“We recognize that the situation of some workers at the subcontracting level is still very far from satisfying today, and we are genuinely determined to strengthen the program with our fellow stakeholders, to speed up progress and to further improve the situation,” a Kering spokesman said in a statement.
A spokesman for LVMH Moët Hennessy Louis Vuitton, the world’s largest luxury goods company, said in an emailed statement: “We take the allegations raised through your questions very seriously but are unable to comment without further details and a thorough investigation.”
A different kind of special relationship
Since the 1980s, luxury brands have quietly outsourced much of their embroidery work to India. The country is one of the world’s largest garment exporters, with a textiles market worth $150 to $250 billion, according to the India Brand Equity Foundation, a trust established by the Indian government’s commerce ministry.
India’s embroiderers, known by the Urdu word “karigar,” which means “artisan,” are among the best in the world. Formalized during Mughal rule, which spanned two centuries from the mid-1500s, karigars have passed their art form across generations.
Today they are largely Muslim men who migrated from rural India to Mumbai, where they are paid meager sums to work up to 17 hours a day, many in overcrowded slums. Few have access to education or public services, yet their work has value with fashion companies abroad.
Western designers have brought some of their most important embroidery work to India in recent years, including Alessandro Michele’s exuberant collections for Gucci, emblazoned with tigers and butterflies; Dior’s embellished saddle bags; and red carpet looks for Lady Gaga, Lupita Nyong’o and Jennifer Lopez, whose 2019 jungle print Versace dress was embroidered in Mumbai.
By 2019, India’s embroidery exports exceeded $230 million, a nearly 500% increase from two decades ago, according to the government’s commerce ministry.
But as scrutiny of supply chains grew after the Rana Plaza disaster, luxury brands became nervous about their ties to India, a country known for weak worker protections, where building collapses and factory fires regularly kill and maim garment workers, and Utthan, which takes its name from a Sanskrit word that roughly translates to “upliftment,” was established. At least seven Indian export houses — middlemen between local embroidery factories and international brands — also joined.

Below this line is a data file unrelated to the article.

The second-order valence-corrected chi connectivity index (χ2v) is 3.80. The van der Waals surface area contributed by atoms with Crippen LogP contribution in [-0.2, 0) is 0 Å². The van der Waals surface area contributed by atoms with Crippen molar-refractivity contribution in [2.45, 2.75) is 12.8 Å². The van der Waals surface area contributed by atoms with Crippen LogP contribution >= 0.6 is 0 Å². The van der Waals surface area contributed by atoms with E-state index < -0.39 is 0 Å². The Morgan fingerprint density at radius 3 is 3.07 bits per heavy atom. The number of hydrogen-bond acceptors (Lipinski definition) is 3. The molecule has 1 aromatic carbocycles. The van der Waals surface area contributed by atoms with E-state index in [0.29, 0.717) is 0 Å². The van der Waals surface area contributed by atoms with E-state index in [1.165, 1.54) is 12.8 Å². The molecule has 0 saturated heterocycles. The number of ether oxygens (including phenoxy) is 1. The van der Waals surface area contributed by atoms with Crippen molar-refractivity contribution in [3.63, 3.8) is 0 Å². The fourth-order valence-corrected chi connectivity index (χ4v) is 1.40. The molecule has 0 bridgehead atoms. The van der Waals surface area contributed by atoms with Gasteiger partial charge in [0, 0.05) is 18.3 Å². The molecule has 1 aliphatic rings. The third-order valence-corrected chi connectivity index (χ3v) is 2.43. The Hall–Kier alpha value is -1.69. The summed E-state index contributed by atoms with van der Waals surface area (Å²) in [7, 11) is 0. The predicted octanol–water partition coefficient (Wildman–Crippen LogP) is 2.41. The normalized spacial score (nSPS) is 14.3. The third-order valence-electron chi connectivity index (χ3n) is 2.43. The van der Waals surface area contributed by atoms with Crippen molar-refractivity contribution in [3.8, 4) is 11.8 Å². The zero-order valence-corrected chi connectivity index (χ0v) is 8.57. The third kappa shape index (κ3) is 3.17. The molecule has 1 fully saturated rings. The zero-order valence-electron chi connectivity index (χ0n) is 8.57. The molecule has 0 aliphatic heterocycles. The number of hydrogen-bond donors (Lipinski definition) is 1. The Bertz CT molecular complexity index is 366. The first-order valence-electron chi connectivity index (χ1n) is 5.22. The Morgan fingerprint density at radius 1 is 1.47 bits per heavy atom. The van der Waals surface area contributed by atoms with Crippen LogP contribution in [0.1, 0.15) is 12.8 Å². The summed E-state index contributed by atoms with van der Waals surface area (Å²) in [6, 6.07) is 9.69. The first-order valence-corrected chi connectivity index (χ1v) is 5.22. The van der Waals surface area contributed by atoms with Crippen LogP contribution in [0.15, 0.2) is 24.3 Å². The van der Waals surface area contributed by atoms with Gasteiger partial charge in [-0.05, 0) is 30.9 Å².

The project proposed sweeping changes to Mumbai’s factories by standardizing wages and improving workplace safety.
However, unlike with many luxury initiatives, including sustainability and ethical business practices, the brands did not publicize their involvement in Utthan. They did not mention it in their annual reports or corporate and social responsibility platforms, and some discouraged auditors from speaking about it. At least two signatories said they were asked to sign nondisclosure agreements.
The Utthan Pact
Managed by Impactt, a consultancy in London, the agreement delineated targets for Indian export houses, which typically have their own factories. But when deadlines are tight and the work orders exceed what their factories can produce, the export houses subcontract. They take embroidery work to small businesses like those visited by The Times, where wages are frequently paid in cash and facilities fail to meet safety codes.